How Retainers Can Create Financial Security in Your Freelance Translation

How Retainers Can Create Financial Security in Your Freelance Translation Business.png

Building financial security is important for everyone. But for freelance translators, the security that comes with generating a steady income can, at times, feel very elusive. 

It's more than easy to get caught up in the project-to-project, paycheck-to-paycheck way of doing business. After all, if we don't work, we don't make money, right?

This is something I've been thinking about for quite some time. Why is it that freelancers in other fields sometimes set their businesses up differently? Granted, a freelancer in any field can easily get caught up in the same project-by-project income cycle. But there are certain fields that seem to lend better to long-term contracts than others. 

Or so it seems.

How can translators (and interpreters) build better financial security around their freelance businesses? 

Enter, the retainer agreement. A retainer is an agreement between the contracting party and the contracted party, which usually entails a long-term flow of projects. Retainers can last anywhere from three months to a year, usually, and many times, they are renewed if both parties agree. 

I asked a question on Twitter a few months ago to see if there were any freelance translators I knew who worked with clients on a retainer agreement. And here's what I heard: crickets. No one responded. Sure, maybe those who do have retainer agreements just didn't see my post. But I'd bet that the crickets were more likely the result of very few (if any) freelance translators I know who have retainer agreements with their clients.

To be fair, of course, not every client and the projects they offer lend themselves to creating a retainer agreement. But for many of us, it makes sense to seek clients who would be open to this possibility. It would certainly offer more long-term financial security!

So, I started to explore this idea a bit more. I talked to copywriters and graphic designers I know who have retainer agreements with several clients (in addition to still accepting one-off or now-and-then projects). Many copywriters have monthly retainers set up with the clients they write regular copy for. Graphic designers who create regularly for their clients have a similar setup. 

So, why can't we do the same for translation and interpreting clients?

We can.

How to set up retainer agreements with translation agency clients

While this may have been more serendipity than my own business strategy, I had a steady translation agency client approach me several years ago to ask me to set up a retainer with them. The agreement was that I would translate $2,000- to $4,000-worth of words per month for them. This meant that I knew every month that I would earn at least $2,000 and possibly up to $4,000 (or more, if they had more projects that fit my language pairs and specialization) and that I needed to set aside time each month for their projects to meet my end of the agreement.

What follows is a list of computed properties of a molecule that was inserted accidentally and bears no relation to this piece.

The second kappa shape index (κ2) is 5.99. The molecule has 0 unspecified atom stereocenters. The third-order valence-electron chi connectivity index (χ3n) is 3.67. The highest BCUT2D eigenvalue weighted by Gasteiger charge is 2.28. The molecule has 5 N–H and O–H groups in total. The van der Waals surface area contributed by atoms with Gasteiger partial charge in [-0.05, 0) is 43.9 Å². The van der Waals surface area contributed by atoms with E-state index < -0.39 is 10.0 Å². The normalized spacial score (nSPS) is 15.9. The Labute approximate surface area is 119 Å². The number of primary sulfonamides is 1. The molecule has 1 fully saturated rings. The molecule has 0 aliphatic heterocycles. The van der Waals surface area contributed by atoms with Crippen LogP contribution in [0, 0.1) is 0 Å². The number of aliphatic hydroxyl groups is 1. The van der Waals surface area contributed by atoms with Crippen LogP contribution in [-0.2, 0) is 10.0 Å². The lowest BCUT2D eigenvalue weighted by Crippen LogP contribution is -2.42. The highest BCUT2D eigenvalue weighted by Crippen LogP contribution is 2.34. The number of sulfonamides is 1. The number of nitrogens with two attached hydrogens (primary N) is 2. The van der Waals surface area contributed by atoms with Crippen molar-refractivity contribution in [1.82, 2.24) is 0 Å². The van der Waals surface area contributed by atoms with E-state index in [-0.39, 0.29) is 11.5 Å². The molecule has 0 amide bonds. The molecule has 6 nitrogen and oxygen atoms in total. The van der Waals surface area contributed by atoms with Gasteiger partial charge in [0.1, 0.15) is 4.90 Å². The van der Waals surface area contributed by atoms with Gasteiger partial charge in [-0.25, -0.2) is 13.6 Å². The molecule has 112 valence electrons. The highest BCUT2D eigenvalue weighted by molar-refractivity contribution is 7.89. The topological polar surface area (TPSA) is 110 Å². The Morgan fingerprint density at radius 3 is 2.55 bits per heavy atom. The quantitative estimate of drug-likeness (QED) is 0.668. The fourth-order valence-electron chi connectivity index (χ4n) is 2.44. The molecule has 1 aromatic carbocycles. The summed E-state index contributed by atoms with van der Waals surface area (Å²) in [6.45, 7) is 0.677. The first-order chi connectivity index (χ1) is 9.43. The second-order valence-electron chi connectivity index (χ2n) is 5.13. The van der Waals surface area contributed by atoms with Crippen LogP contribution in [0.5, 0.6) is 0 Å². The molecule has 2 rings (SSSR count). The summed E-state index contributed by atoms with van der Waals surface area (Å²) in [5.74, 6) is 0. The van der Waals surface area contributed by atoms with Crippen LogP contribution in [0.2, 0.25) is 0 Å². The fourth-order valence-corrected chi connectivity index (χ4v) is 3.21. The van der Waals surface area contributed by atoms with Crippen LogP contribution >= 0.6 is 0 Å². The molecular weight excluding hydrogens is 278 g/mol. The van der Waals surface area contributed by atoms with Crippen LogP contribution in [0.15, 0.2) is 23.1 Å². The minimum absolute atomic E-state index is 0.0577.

This also meant that I wasn't starting every month from zero. Not only did this help me to plan the work I received from other clients better, but it meant that I had financial security in the sense that I knew how I was going to pay the bills as well. This agreement lasted for a year. What's important to note here is that we arranged the terms of the agreement with the expected length of time it would last up front. I knew that at the end of the year the agreement could be renewed if I was happy with it and if they still had a steady stream of work in my languages, or it might not renew if it was not in either of our best interests to continue it.

Retainer agreements with translation clients can work. And they can be very beneficial for the translator and the client.

But don't take my word for it. I recently talked to Antoinette Karuna, a French and German to English translator, about the idea of setting up retainer agreements with clients. And I learned that she, too, has a retainer agreement with a client and is very happy with the setup. In fact, she is looking to attract more clients with the same "partner" mentality as she has.

How to set up retainer agreements with direct translation clients

I asked Antoinette some questions, and here's what she shared with me.

What kind of retainer clients do you currently have?

I work with one client with whom I signed a yearly contract at the end of 2018 for services to be provided over the course of 2019. I hope to renew this contract at the end of 2019.

I’m “working off” the contract by translating and editing texts as needed, and I keep track of the amount that I’ve “worked off” in a Google Doc to which my client has access. I have a per-word rate for translation and an hourly rate for editing. The work comes in waves—some months are busy, others are quiet.

What percentage of your client base are retainer clients?

The contract from this client represented around 10% of my total income in 2018.

What percentage of your client base would you like to have as retainer clients?

My goal is to have retainers/yearly contracts from a minimum of three clients, totaling about 50% of my annual income.

How did you find these clients, or did they approach you?

The client is a film school—a friend who works for them put me in touch with their communications department. The school hired me because they wanted to partner with a translator who had substantial experience working in the film industry, which I have!

What kind of agreement do you have with these clients?

I signed a yearly contract at the end of 2018 for translation and editing services to be provided over the course of 2019.

What positive aspects do you see from having clients with whom you can partner like this?

There are so many positive aspects!